At the 2018 Convention of the Urban Municipal Administrators Association of Saskatchewan (UMAAS), the Saskatchewan Parks and Recreation Association (SPRA) was invited to speak on the topic of municipal responsibility in the operation of recreation facilities. The biggest question to answer is ‘who owns this facility or property?’
From a historical perspective, recreation in ‘Small Town Saskatchewan’ has been run by volunteers. Recreation Boards were formed, and the responsibility for the operation of recreation facilities remained with the volunteers. But is there a disconnect between Council, administration and volunteers? Not every municipality is fortunate to have a Recreation Director or Facility Manager. The Municipal Administrator or CAO has other responsibilities. Systems that functioned 30 years ago may not be the most effective means of operation today. Often the recreation volunteers are left on their own.
Today’s reality has changes in legislation that have lead to a focus on risk management with employee and volunteer safety becoming a high priority. There is an increased emphasis on insurance and liability. Training and competence must be proven for employees and volunteers. Log books and documentation have become best practice. The Saskatchewan Health Authority requires a pool safety plan be approved before allowing a Municipality to operate a swimming pool. The Technical Safety Authority of Saskatchewan has standards for the operation of artificial ice plants in skating arenas and curling rinks.
With the volunteer Board, it is important that Council approve a Bylaw that outlines the purpose and powers of this Board. Are there any partnering Municipalities or other organizations? Council must also pass a motion regarding committee appointments that will provide these volunteers with the status of ‘agents of the municipality’. While acting on behalf of the Municipality, appointed volunteers will have the protection of municipal insurance. It is important that these volunteers are protected and know their role in the operation of a Municipal asset.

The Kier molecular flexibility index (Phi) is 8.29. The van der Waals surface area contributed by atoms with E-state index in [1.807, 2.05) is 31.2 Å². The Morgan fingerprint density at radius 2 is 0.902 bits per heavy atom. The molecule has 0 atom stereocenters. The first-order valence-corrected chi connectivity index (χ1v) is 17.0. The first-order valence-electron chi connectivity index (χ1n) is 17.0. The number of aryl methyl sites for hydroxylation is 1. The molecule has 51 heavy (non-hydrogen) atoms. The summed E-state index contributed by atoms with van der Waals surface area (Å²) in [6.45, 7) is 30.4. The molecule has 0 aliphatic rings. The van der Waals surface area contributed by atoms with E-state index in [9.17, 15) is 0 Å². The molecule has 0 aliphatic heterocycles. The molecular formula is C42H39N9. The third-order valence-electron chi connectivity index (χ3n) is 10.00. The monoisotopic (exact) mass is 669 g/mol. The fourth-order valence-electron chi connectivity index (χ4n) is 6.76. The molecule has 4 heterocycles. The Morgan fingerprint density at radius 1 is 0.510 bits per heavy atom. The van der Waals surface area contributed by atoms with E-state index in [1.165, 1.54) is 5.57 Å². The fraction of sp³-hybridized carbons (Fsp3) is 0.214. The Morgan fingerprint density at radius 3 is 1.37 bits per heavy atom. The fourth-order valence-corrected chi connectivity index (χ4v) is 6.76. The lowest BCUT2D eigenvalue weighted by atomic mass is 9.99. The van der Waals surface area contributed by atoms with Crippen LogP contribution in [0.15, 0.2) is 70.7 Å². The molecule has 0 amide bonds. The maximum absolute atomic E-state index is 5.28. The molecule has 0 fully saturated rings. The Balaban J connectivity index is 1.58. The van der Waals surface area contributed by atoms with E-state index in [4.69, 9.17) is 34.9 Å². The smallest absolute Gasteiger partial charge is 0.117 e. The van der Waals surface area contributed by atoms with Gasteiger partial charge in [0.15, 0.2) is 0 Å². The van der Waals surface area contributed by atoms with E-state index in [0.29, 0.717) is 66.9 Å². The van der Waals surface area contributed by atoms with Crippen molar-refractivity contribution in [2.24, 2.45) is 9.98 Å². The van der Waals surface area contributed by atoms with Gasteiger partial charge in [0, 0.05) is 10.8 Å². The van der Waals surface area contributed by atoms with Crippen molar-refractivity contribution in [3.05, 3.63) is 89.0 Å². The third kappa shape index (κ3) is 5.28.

There is another scenario where the Municipality would enter into an agreement with a non profit group that may not be a committee of Council. Please be aware of the difference. In working with a registered non profit corporation, it is important that the Municipality enter in to a formal lease agreement. This lease agreement will outline the responsibilities of both the owner and operator of the facility. As owner of the facility, the Municipality cannot absolve themselves of all legal responsibilities by transferring operating responsibility to another entity.
The local service club that installs a playground in a Municipal Park does not own that equipment, nor has responsibility for ongoing maintenance. This land is owned by the Municipality and the asset also becomes property of the Municipality. Best practice is to work with this service club in advance to ensure that all legislative requirements for playground installation and fall protection are followed.
Another model for facility operation is the staff supervision model, where you have an Administrator or Recreation Director that will hire and supervise facility staff. There are benefits to this approach as you have trained professionals responsible for staff supervision and monitoring. These professionals are expected to be current and aware of changes in legislation.
There are other more complicated land arrangements that could involve School Divisions, Regional Parks or Exhibition Associations. In order to proceed with an agreement, it is essential to know who owns the property and who owns the building or facility.
SPRA Field Consultants are available to meet with your Municipality and discuss options and best practices that will meet your community’s needs.
SPRA Field Consultant
This article was originally published in the Summer 2018 issue of DIRECTION magazine and has been republished with permission from the Saskatchewan Parks and Recreation Association.